Whether someone in your family works in the medical field, has been ill, or your pet has had an accident on your bedsheets, there are plenty of reasons to disinfect your laundry. There are distinct differences in cleaning, sanitizing, and disinfecting laundry. These definitions are set by the Centers for Disease Control and Prevention (CDC) to define the level of microbial contamination left on a surface after treatment. Just the simple act of washing clothes helps to sanitize fabrics by diluting the number of bacteria on the fabric and flushing it down the drain. Adding a disinfecting product boosts the process to help remove odor-causing bacteria.
But when you want to be sure laundry is as germ-free as possible, there is a disinfectant that is suitable for every washable fabric.
Before You Begin
It is essential to use the correct type of disinfectant for different fabrics and to follow product label directions carefully to prevent damage to your laundry.
- Pine oil disinfectants: Effective in hot and warm water when added at the beginning of a wash cycle, pine oil can be used on both white and colored fabrics. Due to the extreme toxicity of pine oil for pets, this product is not suitable for cleaning pet bedding. You should not use any other laundry additives (oxygen bleach, for instance) in combination with these measures. Read labels carefully, the brand must contain 80 percent pine oil.
- Phenolic disinfectants: Most products sold to consumers as laundry sanitizers contain phenolic disinfectants. These products are used at any water temperature and can be added in the wash or rinse cycles. They are safe for any washable colored or white fabric.
- Chlorine bleach (sodium hypochlorite): Chlorine bleach works in hot, warm, or cold water temperatures on white natural-fiber fabrics. It is not suitable for use on wool, silk, spandex, or certain dyed and finished fabrics because it will cause permanent damage. According to the CDC, there must be a 5.25 percent to 6.15 percent concentration of sodium hypochlorite to be effective.
- Quaternary disinfectants: Extremely effective in all water temperatures, quaternary products are difficult to find except at commercial laundry supply outlets.
How Often to Disinfect Laundry
Unless someone in your home is immune-compromised, has been ill, or the fabric is soiled with human or animal fluids, most laundry does not need to be disinfected each time it is washed.
Equipment / Tools
- Washing machine, laundry sink, bathtub, or large plastic tub
- Clothes dryer, clothesline, or clothes drying rack
- Pine oil
- Phenolic-based laundry sanitizer
- Chlorine bleach
- Laundry detergent
How to Disinfect Laundry With Pine Oil
Read Product Labels
Be sure that the pine oil disinfectant brand you have selected contains at least 80 percent pine oil. Most product labels also include instructions on the amount to use per load of laundry—usually two to four ounces.
Sort Laundry and Select Washer Settings
Follow the usual laundry steps by sorting the hamper by color and type of fabric. Follow the care label recommendations for selecting washer cycles, load size, and water temperatures.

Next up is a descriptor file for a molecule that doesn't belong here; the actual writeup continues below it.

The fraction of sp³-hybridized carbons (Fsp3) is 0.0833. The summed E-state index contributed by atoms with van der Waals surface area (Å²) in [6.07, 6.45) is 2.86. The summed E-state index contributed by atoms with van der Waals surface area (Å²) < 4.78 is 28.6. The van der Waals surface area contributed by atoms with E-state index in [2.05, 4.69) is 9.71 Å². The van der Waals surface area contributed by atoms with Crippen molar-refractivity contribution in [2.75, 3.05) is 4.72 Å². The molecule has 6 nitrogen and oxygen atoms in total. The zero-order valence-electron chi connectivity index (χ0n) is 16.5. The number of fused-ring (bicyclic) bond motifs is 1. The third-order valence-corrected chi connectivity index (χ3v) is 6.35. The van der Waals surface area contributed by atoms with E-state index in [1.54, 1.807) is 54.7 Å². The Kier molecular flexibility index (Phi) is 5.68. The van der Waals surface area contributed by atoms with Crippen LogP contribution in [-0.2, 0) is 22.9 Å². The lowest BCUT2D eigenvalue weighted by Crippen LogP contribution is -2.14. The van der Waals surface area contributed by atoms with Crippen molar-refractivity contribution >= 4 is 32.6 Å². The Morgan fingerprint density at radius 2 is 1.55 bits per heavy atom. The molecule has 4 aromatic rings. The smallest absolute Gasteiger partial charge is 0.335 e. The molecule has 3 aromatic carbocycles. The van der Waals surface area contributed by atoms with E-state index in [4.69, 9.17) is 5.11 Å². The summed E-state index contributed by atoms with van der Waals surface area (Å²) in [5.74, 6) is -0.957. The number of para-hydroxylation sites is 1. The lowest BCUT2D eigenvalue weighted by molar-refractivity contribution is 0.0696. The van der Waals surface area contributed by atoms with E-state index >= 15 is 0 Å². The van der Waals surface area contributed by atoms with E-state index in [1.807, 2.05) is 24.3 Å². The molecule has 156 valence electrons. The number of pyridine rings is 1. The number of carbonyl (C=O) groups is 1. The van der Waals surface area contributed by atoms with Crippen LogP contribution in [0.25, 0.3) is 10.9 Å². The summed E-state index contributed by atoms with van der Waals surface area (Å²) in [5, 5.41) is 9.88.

Add the Pine Oil and Laundry Detergent
Add the pine oil directly to the washer drum. Add your usual laundry detergent to the drum or the detergent dispenser.
Load the Washer
Load the dirty laundry and wash as usual.
Dry the Laundry
Dry the laundry in an automatic dryer, on an outdoor clothesline or indoor drying rack.
How to Disinfect Laundry With Phenolic Disinfectants
Refer to the product label for directions on the amount and how to use the brand you've chosen. Some are added to the wash cycle with detergent while others are added to the rinse cycle. The product can also be used as a presoak for at least 15 minutes to kill bacteria.
Sort and Wash Laundry
Sort your dirty laundry and follow your usual steps for doing laundry. Add the phenolic disinfectant (around two ounces—follow label directions) to the washer drum or into the fabric softener dispenser (do not mix with fabric softener) if it should be added to the rinse cycle. Wash soiled laundry as usual.
Dry the Laundry
Follow your usual routine to dry laundry.
How to Disinfect Laundry With Chlorine Bleach
Separate White and Colored Fabrics and Read Labels
Chlorine bleach is only safe to use on washable white and colorfast colored fabrics. Read care labels carefully to be sure that chlorine bleach can be safely used when washing the fabric.
Add the Chlorine Bleach Properly
Never pour full-strength chlorine bleach directly onto fabrics.
- To use the washer's bleach dispenser, add 3/4 cup bleach or fill to the max fill line.
- Before adding clothes to the washer, begin filling the washer drum with water and add 3/4 cup bleach along with your regular laundry detergent.
- If clothes have already been placed in the washer, fill the washer with water. Dilute the bleach by adding 4 teaspoons into one quart of water and add it to the washer at least five minutes after the cycle has begun. This ensures that all of the fabric is thoroughly wet to help prevent spotting.
Wash and Dry the Laundry
Wash and dry the laundry as usual.
Tips for Disinfecting Laundry
- Always wash laundry (especially if someone is ill) as soon as possible to prevent cross-contamination in the hamper with other clothes.
- Clean your washer frequently to kill bacteria and mold that may linger inside.
- Use a plastic laundry hamper that can be wiped down with disinfectant to carry dirty laundry or a cloth bag that can be easily washed.
Guideline for Disinfection and Sterilization in Healthcare Facilities. Centers for Disease Control and Prevention.
Dosoky NS, Setzer WN. Maternal Reproductive Toxicity of Some Essential Oils and Their Constituents. Int J Mol Sci., vol. 22, no. 5, pp. 2380. doi: 10.3390/ijms22052380
Cleaning and Disinfecting Your Home. Centers for Disease Control and Prevention.
Using Bleach in Laundry. The American Cleaning Institute.